I guess instead of plush tree ornaments, you could also call these pillow tree ornaments. 🙂 Whatever you want to call them, they’re super cute and easy to make! Instead of using the smaller tree template, I recommend using the larger tree template that has the seam allowance included.
Cut out two trees from your chosen fabric and place right sides together and pin in place matching the raw edges of the layers.
Sew around the edge with 1/4″ (0.6 cm) seam allowance but leave an opening on one of the long angled sides.
Trim off all corners of the tree to help create neat points. Turn the tree right side out and use a point turner to *carefully* poke out the corners (my “point turner” is a dowel that was accidentally sharpened by my son in an electric pencil sharpener – works great! 🙂 ). Press the tree flat with an iron to get the edges and corners nice and neat.
Next, stuff the tree through the opening with poly fill stuffing (you could also try scrap pieces of fabric!). I only put a little bit in and made sure to get it into the corners and trunk of the tree.
Sew up the hole in the side by hand with an invisible slip stitch. If you need a refresher on how to sew an invisible slip stitch I made a quick video tutorial (below).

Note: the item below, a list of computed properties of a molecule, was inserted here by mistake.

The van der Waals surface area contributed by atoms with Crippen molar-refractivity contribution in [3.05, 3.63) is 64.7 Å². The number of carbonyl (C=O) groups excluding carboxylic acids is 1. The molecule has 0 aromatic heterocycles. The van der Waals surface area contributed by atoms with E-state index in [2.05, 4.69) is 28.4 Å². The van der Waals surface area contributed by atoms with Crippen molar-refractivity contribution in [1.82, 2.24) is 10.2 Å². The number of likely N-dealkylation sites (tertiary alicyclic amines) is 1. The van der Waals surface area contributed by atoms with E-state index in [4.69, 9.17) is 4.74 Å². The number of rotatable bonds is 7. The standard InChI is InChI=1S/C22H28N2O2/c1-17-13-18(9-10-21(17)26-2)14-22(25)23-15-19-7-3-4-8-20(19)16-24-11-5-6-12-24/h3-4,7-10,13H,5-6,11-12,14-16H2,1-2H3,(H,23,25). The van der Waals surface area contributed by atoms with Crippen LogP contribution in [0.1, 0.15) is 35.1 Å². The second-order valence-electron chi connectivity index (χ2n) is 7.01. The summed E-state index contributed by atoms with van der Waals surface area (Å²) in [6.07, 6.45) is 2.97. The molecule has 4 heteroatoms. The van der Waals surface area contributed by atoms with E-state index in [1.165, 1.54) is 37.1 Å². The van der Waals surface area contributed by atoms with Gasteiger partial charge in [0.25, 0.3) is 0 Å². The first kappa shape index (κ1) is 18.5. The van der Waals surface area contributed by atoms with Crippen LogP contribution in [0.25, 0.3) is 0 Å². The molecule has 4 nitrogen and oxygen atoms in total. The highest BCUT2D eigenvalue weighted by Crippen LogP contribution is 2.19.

Using a washable fabric marker, plan and mark where you want the thread ties to go.
Time to add the thread ties! I chose to use a restive red embroidery thread but you could also use yarn. I’m using an embroidery needle which has a larger eye to thread thicker threads or yarns through.
Bring the thread down at the spot where you want it, leave a tail and then come back up about 1/8″ (0.3 cm) away. Tie the two ends together twice and trim the ends to your desired length.
Continue adding thread ties until you have the desired amount. Add thread at the top to hang and you’re done with your plush tree ornament! I think the back looks equally cute as well (above photo). 🙂